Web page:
I have group benefits
Most employers provide group benefits as a way of discharging a responsibility towards their employees. As such, group benefits form part of your personal financial planning but do not take the place of it. The quantum of group life or disability cover provided is unrelated to one’s specific needs and is generally provided in multiples of an employee’s annual income. For instance, you may qualify for life cover equal to three-times your annual income and a disability income equivalent to 75% of your income – both of which are unrelated to your personal circumstances, debt levels, the needs of your spouse or those of your children. Similarly, unless specifically indicated, most employees will end up contributing to the default retirement fund option which is generally a more conservative investment strategy. This could mean that a young professional is invested in the same strategy as her 60-year old colleague. The assumption that your group benefits provide for all your needs is a dangerous one to make.
I can’t afford a financial planner
There are a number of different fee models used by financial planning practices and it makes sense to find one that suits your needs. Some fee-based practices charge a flat monthly fee, some charge a percentage of assets under management (AUM), while others charge a combination of both. Commission-based structures are becoming increasingly unpopular because of the inherent conflict between the need to generate sales and the ‘best interests’ of the client. On the other hand, an advisor who charges a percentage of AUM is incentivised to ensure that you remain appropriately invested to achieve your goals. Many fee-based practices outsource fund selection to discretionary fund managers (DFMs) which allows them to spend more time servicing their clients. Because of the economies of scale created by using DFMs, investors can benefit from reduced investment fees and full transparency as to how they are being charged. In addition, many fee-based planners charge fees according to a sliding scale which reduces as your assets under management increase. Whichever remuneration model you choose, remember to negotiate all fees upfront and ensure that you there is full transparency.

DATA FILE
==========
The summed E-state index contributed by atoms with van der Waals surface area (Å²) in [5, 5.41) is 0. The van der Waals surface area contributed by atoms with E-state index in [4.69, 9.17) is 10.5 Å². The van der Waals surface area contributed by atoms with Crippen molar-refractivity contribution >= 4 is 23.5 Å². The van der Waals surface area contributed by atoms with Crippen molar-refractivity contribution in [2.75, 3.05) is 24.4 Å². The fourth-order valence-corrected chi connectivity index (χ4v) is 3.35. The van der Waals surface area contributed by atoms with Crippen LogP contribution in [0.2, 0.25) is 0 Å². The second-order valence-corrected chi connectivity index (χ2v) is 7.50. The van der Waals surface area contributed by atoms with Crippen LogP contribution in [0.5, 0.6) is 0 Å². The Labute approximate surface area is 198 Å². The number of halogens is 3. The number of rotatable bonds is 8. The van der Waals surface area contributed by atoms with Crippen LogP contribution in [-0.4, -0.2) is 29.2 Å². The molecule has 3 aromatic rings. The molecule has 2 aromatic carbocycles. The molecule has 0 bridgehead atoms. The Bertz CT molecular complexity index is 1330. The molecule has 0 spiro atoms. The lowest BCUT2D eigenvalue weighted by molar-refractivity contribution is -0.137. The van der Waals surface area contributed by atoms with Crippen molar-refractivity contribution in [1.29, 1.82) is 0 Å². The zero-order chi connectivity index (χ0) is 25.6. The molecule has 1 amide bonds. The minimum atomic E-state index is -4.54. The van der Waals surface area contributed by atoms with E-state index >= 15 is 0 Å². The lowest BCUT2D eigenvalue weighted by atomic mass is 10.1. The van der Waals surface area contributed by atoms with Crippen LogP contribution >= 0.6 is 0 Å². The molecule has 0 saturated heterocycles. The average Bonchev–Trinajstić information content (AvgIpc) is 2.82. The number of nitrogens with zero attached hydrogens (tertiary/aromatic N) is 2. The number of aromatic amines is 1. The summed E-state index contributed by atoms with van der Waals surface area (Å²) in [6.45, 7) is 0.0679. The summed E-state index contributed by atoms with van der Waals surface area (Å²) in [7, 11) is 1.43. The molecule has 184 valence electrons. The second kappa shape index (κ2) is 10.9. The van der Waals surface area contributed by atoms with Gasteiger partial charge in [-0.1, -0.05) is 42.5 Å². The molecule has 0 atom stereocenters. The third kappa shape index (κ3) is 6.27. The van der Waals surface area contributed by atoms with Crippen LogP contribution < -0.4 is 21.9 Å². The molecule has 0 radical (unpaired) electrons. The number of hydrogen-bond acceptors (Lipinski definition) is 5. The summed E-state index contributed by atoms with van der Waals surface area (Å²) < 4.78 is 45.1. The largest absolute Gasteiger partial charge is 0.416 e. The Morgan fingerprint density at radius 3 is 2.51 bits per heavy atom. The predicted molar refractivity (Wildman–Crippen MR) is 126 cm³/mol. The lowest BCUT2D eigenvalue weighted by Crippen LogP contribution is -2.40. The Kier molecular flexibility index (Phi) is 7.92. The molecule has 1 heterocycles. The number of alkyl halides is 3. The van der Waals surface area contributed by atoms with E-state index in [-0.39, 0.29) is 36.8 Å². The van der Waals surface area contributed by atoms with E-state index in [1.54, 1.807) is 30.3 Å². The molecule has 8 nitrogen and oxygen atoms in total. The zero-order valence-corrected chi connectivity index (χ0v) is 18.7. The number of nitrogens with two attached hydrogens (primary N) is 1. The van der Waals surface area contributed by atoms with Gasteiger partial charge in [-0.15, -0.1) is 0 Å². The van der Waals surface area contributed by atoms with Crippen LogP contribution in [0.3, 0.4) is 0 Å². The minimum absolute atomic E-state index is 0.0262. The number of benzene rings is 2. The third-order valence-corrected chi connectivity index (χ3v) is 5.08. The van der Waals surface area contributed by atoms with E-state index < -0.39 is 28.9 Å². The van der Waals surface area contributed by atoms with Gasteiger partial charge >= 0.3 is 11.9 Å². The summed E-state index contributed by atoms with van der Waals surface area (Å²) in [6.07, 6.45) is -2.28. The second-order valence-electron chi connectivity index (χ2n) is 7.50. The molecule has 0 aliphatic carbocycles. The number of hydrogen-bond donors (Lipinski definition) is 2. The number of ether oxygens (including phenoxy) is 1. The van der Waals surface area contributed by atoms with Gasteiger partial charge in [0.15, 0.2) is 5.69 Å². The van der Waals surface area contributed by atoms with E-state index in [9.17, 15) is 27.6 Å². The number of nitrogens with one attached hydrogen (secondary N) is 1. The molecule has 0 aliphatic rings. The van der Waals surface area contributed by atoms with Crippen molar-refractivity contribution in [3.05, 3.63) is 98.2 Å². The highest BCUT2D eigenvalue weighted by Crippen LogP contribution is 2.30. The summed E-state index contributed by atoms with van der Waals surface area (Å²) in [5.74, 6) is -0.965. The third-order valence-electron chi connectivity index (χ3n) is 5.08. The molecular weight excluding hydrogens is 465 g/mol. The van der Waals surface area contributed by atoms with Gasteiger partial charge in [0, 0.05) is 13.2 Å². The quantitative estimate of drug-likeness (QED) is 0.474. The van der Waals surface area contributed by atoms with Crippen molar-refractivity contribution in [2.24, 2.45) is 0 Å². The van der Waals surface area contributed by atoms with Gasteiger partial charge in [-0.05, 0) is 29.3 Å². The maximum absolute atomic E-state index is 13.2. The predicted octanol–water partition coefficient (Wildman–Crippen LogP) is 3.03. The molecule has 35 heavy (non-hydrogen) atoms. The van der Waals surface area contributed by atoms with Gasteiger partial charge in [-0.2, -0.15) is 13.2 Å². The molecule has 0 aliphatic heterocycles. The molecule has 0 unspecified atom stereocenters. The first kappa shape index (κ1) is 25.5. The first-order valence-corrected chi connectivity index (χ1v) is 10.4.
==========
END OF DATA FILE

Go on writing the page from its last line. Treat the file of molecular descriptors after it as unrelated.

I am going to inherit
Believing that a future inheritance is going to take care of your retirement planning is particularly risky. Market movements, family dynamics, bad investment decisions, longevity and tax are just a few factors that can affect a family’s wealth over time. In the absence of any guarantees regarding the size, timing and nature of your inheritance, it would be wise to put your own retirement plan in place.
I don’t plan to retire
While you may not plan to ever retire, circumstances may leave you with no option. Retrenchment, disability or ill-health may force you into a retirement that you are emotionally and financially unprepared for. With more and more industries being disrupted, it is not safe to assume that you will be able to continue working in your current field of expertise indefinitely. While you may have no desire to ever stop working, it makes sense to prepare financially for retirement in the event that find yourself unable to work in the future.